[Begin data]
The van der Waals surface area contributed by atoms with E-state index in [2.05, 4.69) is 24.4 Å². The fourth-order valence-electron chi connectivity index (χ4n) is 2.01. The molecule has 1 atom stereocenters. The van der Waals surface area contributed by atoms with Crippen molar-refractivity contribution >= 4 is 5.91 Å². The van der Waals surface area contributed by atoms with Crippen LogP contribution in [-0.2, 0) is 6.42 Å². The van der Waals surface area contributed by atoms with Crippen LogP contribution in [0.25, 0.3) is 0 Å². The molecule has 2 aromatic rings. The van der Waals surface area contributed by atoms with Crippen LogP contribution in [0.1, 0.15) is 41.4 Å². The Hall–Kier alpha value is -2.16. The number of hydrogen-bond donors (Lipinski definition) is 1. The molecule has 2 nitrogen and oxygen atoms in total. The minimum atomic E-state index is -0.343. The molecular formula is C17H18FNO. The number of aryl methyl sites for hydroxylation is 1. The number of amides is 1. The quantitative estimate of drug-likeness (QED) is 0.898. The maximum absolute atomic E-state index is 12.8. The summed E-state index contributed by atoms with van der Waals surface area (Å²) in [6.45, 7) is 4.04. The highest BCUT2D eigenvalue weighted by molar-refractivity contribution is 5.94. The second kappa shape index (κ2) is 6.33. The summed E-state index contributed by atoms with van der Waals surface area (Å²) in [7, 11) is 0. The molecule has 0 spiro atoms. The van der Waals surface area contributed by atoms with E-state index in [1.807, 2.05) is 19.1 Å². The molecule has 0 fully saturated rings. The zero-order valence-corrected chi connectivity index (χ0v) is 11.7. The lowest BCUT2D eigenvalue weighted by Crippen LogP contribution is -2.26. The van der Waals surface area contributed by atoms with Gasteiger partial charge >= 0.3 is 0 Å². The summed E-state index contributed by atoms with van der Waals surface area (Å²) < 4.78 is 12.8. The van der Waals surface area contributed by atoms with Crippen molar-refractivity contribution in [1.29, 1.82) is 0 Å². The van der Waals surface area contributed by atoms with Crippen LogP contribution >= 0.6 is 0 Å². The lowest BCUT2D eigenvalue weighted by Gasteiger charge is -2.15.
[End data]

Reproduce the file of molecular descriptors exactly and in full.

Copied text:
The van der Waals surface area contributed by atoms with E-state index in [2.05, 4.69) is 24.4 Å². The fourth-order valence-electron chi connectivity index (χ4n) is 2.01. The molecule has 1 atom stereocenters. The van der Waals surface area contributed by atoms with Crippen molar-refractivity contribution >= 4 is 5.91 Å². The van der Waals surface area contributed by atoms with Crippen LogP contribution in [-0.2, 0) is 6.42 Å². The van der Waals surface area contributed by atoms with Crippen LogP contribution in [0.25, 0.3) is 0 Å². The molecule has 2 aromatic rings. The van der Waals surface area contributed by atoms with Crippen LogP contribution in [0.1, 0.15) is 41.4 Å². The Hall–Kier alpha value is -2.16. The number of hydrogen-bond donors (Lipinski definition) is 1. The molecule has 2 nitrogen and oxygen atoms in total. The minimum atomic E-state index is -0.343. The molecular formula is C17H18FNO. The number of aryl methyl sites for hydroxylation is 1. The number of amides is 1. The quantitative estimate of drug-likeness (QED) is 0.898. The maximum absolute atomic E-state index is 12.8. The summed E-state index contributed by atoms with van der Waals surface area (Å²) in [6.45, 7) is 4.04. The highest BCUT2D eigenvalue weighted by molar-refractivity contribution is 5.94. The second kappa shape index (κ2) is 6.33. The summed E-state index contributed by atoms with van der Waals surface area (Å²) in [7, 11) is 0. The molecule has 0 spiro atoms. The van der Waals surface area contributed by atoms with E-state index in [1.807, 2.05) is 19.1 Å². The molecule has 0 fully saturated rings. The zero-order valence-corrected chi connectivity index (χ0v) is 11.7. The lowest BCUT2D eigenvalue weighted by Crippen LogP contribution is -2.26. The van der Waals surface area contributed by atoms with Gasteiger partial charge >= 0.3 is 0 Å². The summed E-state index contributed by atoms with van der Waals surface area (Å²) < 4.78 is 12.8. The van der Waals surface area contributed by atoms with Crippen molar-refractivity contribution in [1.29, 1.82) is 0 Å². The van der Waals surface area contributed by atoms with Crippen LogP contribution >= 0.6 is 0 Å². The lowest BCUT2D eigenvalue weighted by Gasteiger charge is -2.15.